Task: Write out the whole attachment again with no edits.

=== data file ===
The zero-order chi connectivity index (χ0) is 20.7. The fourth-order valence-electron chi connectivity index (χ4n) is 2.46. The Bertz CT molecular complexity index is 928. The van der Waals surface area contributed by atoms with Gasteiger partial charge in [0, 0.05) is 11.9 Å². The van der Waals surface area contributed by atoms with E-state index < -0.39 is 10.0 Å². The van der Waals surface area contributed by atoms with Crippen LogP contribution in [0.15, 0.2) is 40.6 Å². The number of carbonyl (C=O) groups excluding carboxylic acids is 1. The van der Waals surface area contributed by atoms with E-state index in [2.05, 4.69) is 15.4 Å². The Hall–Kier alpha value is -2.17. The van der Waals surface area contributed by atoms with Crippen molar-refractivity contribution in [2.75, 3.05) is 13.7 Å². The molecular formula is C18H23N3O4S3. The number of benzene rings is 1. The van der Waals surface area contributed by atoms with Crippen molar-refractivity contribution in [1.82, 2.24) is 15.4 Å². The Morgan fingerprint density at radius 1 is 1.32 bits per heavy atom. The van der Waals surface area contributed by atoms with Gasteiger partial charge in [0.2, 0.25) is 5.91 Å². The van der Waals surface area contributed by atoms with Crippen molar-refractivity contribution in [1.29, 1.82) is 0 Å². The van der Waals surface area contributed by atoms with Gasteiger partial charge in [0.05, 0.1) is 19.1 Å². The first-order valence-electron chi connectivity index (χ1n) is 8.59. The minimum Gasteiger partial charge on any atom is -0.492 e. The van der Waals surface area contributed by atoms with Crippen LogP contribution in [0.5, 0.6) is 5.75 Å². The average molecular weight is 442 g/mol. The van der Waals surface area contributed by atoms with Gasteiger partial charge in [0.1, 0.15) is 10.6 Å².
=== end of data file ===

The zero-order chi connectivity index (χ0) is 20.7. The fourth-order valence-electron chi connectivity index (χ4n) is 2.46. The Bertz CT molecular complexity index is 928. The van der Waals surface area contributed by atoms with Gasteiger partial charge in [0, 0.05) is 11.9 Å². The van der Waals surface area contributed by atoms with E-state index < -0.39 is 10.0 Å². The van der Waals surface area contributed by atoms with Crippen LogP contribution in [0.15, 0.2) is 40.6 Å². The number of carbonyl (C=O) groups excluding carboxylic acids is 1. The van der Waals surface area contributed by atoms with E-state index in [2.05, 4.69) is 15.4 Å². The Hall–Kier alpha value is -2.17. The van der Waals surface area contributed by atoms with Crippen molar-refractivity contribution in [2.75, 3.05) is 13.7 Å². The molecular formula is C18H23N3O4S3. The number of benzene rings is 1. The van der Waals surface area contributed by atoms with Crippen molar-refractivity contribution in [1.82, 2.24) is 15.4 Å². The Morgan fingerprint density at radius 1 is 1.32 bits per heavy atom. The van der Waals surface area contributed by atoms with Gasteiger partial charge in [0.2, 0.25) is 5.91 Å². The van der Waals surface area contributed by atoms with Crippen molar-refractivity contribution in [1.29, 1.82) is 0 Å². The van der Waals surface area contributed by atoms with Gasteiger partial charge in [0.05, 0.1) is 19.1 Å². The first-order valence-electron chi connectivity index (χ1n) is 8.59. The minimum Gasteiger partial charge on any atom is -0.492 e. The van der Waals surface area contributed by atoms with Crippen LogP contribution in [0.5, 0.6) is 5.75 Å². The average molecular weight is 442 g/mol. The van der Waals surface area contributed by atoms with Gasteiger partial charge in [0.1, 0.15) is 10.6 Å².